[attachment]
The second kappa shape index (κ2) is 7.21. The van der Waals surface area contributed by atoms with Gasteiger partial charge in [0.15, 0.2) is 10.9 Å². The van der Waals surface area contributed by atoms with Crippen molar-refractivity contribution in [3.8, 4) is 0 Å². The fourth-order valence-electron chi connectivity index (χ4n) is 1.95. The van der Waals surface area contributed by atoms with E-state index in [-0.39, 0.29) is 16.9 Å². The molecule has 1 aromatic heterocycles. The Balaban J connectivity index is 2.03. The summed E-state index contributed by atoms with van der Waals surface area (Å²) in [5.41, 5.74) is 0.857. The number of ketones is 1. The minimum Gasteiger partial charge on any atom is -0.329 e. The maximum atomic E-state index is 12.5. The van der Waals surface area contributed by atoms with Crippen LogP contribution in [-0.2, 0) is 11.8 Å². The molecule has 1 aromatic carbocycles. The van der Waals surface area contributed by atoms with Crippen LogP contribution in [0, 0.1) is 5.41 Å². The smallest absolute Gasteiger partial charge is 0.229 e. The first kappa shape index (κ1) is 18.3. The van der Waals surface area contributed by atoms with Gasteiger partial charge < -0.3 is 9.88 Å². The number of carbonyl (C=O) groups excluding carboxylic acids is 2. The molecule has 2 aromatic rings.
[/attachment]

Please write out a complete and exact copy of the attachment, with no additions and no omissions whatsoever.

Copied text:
The second kappa shape index (κ2) is 7.21. The van der Waals surface area contributed by atoms with Gasteiger partial charge in [0.15, 0.2) is 10.9 Å². The van der Waals surface area contributed by atoms with Crippen molar-refractivity contribution in [3.8, 4) is 0 Å². The fourth-order valence-electron chi connectivity index (χ4n) is 1.95. The van der Waals surface area contributed by atoms with E-state index in [-0.39, 0.29) is 16.9 Å². The molecule has 1 aromatic heterocycles. The Balaban J connectivity index is 2.03. The summed E-state index contributed by atoms with van der Waals surface area (Å²) in [5.41, 5.74) is 0.857. The number of ketones is 1. The minimum Gasteiger partial charge on any atom is -0.329 e. The maximum atomic E-state index is 12.5. The van der Waals surface area contributed by atoms with Crippen LogP contribution in [-0.2, 0) is 11.8 Å². The molecule has 1 aromatic carbocycles. The van der Waals surface area contributed by atoms with Crippen LogP contribution in [0, 0.1) is 5.41 Å². The smallest absolute Gasteiger partial charge is 0.229 e. The first kappa shape index (κ1) is 18.3. The van der Waals surface area contributed by atoms with Gasteiger partial charge < -0.3 is 9.88 Å². The number of carbonyl (C=O) groups excluding carboxylic acids is 2. The molecule has 2 aromatic rings.